It’s not easy being a dad today. I don’t mean because of things like changed gender roles, redefined masculinity, or even the radical transformation of the family. It’s not easy, because it demands attentive and steady shifting between being hard and soft, which is why I liken fatherhood to ice cream.
Whether a container of hard pistachio (my favorite flavor) from the supermarket, or a soft vanilla cone from the Mister Softee ice cream truck, there’s nothing quite like ice cream. Sure, sometimes you get a brain freeze that sends you reeling into the street, but most of the time it makes you feel great to be alive.
Ice cream can be hard or soft but never both. It cannot exist in some limbo state like sorbet or those neon-colored Slurpees sold at Seven Eleven. It is also unlike quantum mechanics, where a subatomic particle can have both a positive and negative charge or occupy two different positions at the same time. Not so ice cream. It must be either one or the other to fulfill the purpose for which God created it: human pleasure. I am discounting concoctions like fried garlic ice cream, which represent the loss of subtlety and a long nosedive off the cliff of vulgarity. I put macaroni-and-cheese-bacon-avocado-burgers in the same category. Some things are freakishly unnatural.
Fatherhood, like ice cream at its best, tends toward happiness, which is beyond pleasure and pain. Pleasure is a minor league baseball game with two-dollar draft beer and field-level seats along the first base line. Fatherhood involves duration, intensity, and the realignment of cognitive structures if not actual DNA, which makes it sound like something out of a Noam Chomsky talk. You could also think of it as sacramental, leaving what theology texts refer to as an “indelible mark” on the soul. It certainly is indelible, as in “once a father, always a father.”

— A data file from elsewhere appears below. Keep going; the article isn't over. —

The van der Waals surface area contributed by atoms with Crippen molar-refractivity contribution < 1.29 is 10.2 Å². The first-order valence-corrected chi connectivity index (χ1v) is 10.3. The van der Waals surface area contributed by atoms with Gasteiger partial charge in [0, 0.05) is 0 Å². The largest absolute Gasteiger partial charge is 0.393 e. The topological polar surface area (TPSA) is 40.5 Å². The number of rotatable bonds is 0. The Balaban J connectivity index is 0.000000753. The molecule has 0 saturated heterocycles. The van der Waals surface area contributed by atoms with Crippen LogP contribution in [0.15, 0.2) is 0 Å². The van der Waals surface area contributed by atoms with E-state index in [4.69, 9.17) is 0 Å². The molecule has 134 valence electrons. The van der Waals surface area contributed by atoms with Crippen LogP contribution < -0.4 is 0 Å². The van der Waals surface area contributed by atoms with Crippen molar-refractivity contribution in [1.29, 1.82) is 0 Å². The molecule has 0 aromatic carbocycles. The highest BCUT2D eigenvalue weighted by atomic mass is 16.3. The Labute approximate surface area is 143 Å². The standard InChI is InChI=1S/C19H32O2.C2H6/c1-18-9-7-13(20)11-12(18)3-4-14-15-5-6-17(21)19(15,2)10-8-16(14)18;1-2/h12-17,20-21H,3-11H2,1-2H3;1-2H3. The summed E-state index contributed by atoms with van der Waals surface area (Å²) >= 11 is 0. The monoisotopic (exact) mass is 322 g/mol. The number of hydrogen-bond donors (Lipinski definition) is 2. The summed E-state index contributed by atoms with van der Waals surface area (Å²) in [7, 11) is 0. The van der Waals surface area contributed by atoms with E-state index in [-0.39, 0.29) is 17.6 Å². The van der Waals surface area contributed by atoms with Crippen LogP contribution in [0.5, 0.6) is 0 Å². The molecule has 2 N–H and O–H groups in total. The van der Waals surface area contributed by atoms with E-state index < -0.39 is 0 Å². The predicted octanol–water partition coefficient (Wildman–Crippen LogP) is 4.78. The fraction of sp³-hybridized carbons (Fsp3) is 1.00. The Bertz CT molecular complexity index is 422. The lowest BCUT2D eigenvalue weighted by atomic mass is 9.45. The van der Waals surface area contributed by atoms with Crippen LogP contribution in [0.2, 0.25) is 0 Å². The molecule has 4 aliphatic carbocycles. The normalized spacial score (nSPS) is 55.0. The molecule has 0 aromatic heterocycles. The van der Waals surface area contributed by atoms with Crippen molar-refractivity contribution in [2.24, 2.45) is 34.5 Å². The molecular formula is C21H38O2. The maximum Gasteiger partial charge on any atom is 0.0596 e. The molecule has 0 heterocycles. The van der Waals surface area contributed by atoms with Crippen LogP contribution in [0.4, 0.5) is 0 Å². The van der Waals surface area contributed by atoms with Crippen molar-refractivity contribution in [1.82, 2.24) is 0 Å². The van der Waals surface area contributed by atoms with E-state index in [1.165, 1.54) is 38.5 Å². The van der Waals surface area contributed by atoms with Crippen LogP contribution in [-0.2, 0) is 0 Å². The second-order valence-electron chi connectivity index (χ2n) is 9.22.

I have learned over the years that fatherhood is an action. I don’t mean the initial act of fathering but everything that comes after. From the moment your son or daughter is born, fathering shifts from the physical realm to the moral one, although there are still bottles to make, diapers to change, and, later, wads of money to doll out. Still, it’s all about making choices, the main one related to ice cream.
“Which way do I go, hard or soft?”
This was difficult to answer with three daughters, including twins, since they were sugar and spice on the outside but ninjas on the inside. I kept getting it wrong. When they were older and I took dancing lessons with them–you know, for fun–it turned out to be Friday night sparring. They don’t like to be led. Still.
I remember spending a lot of time replacing rolls of toilet paper (what, exactly, is the deal there?), closing doors, and turning off lights. The girls were always cold, I was always hot. Once, I painted a fake red line on the thermostat dial to fool them into keeping the heat down. It didn’t take long for them to catch on. I never really had a chance.
Now that they are grown and have families of their own, I miss the chaos. I believe I finally know enough to do a decent job of moral decision making, of deciding whether to go hard or soft. It has been interesting watching them grow, since the more they mature, the softer I become.
With eight grandchildren, I will have opportunities to make that decision again, although I can already see that the decision takes on a different texture. It’s not immediate anymore but aimed at the longer view, the long game.
And who knows? Maybe I’ll get it right this time. The thing is, I know I have erred. I just don’t know on which side.
That’s the scoop.